Both to make the process of generating the forms more efficient and because the appropriate presentation of the data requests on the screen in HTML is quite different from the native input interface of the HDP, it was necessary to provide a database of formatting information from which the form generator could quickly put together appropriately formatted questions for each form. A static form database is inappropriate because the screens are evolving as we gain experience and the knowledge base of the HDP continues to evolve as well, making it difficult to keep the forms consistent with the HDP. Form generation is a two step process. First, a supplementary knowledge base is generated by the HDP. This contains HTML formatting templates for each input entity and provides a function that generates the form database consisting of input measures, properties, and formatting instructions. This way, the HDP is able to check the consistency of the information in the forms database against its knowledge base before use. The forms are then generated by a PERL script utilizing this file.
Once the data has been entered and is submitted to the HDP, the analysis varies from half a minute for simple cases to several minutes for a case with a many ambiguous findings. Thus, it is necessary to make the interchange very flexible. The interface uses "server-push" to keep the user informed of the progress of the analysis including an estimate of how long it will take, extrapolated from the number of hypotheses that need to be examined. If the user decides to quit and come back later, a case identifier is generated and the case is automatically included in the user's database. The HDP operates out of the case database to maintain independence from the capriciousness of the network. The CGI script stores the collected data in the database and starts the program as an independent process. The HDP then stores its progress and results in the database to be retrieved by the CGI script. The final step is for the PERL script to add the appropriate HTML formatting information to the differential diagnosis to display it on the userís screen.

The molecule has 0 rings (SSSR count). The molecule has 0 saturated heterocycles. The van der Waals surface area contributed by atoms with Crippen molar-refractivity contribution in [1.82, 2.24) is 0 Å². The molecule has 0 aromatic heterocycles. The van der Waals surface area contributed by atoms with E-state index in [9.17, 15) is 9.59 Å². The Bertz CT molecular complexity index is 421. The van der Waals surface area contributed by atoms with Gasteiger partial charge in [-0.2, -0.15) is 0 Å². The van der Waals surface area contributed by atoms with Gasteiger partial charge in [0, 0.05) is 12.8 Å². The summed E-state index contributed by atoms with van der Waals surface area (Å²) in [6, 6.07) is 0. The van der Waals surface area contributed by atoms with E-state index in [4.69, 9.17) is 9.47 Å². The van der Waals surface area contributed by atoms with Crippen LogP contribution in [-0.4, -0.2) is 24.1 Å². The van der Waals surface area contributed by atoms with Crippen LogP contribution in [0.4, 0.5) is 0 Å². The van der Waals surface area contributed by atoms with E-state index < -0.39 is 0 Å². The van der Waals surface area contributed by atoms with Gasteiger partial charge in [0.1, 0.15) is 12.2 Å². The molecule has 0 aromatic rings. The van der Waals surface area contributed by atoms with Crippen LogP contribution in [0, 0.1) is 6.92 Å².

The presentation of the input is very important in determining the ease with which physicians can use the program. With the quantity of information in the forms, it is necessary to order it as the user would expect, concentrating data which is most commonly used, and formatting it so entries can be found quickly. The first form is the overview of the case presentation and is ordered in the same way as a clinical case summary: history, vital signs, physical examination, laboratory results, and a final section of specialized laboratory results. Concentrating the findings is accomplished by putting the general findings at the top level and the details on later forms, and by dividing categories with many possible findings into common and uncommon values. For example, one might click on anginal under chest-pain in the history section of the top form: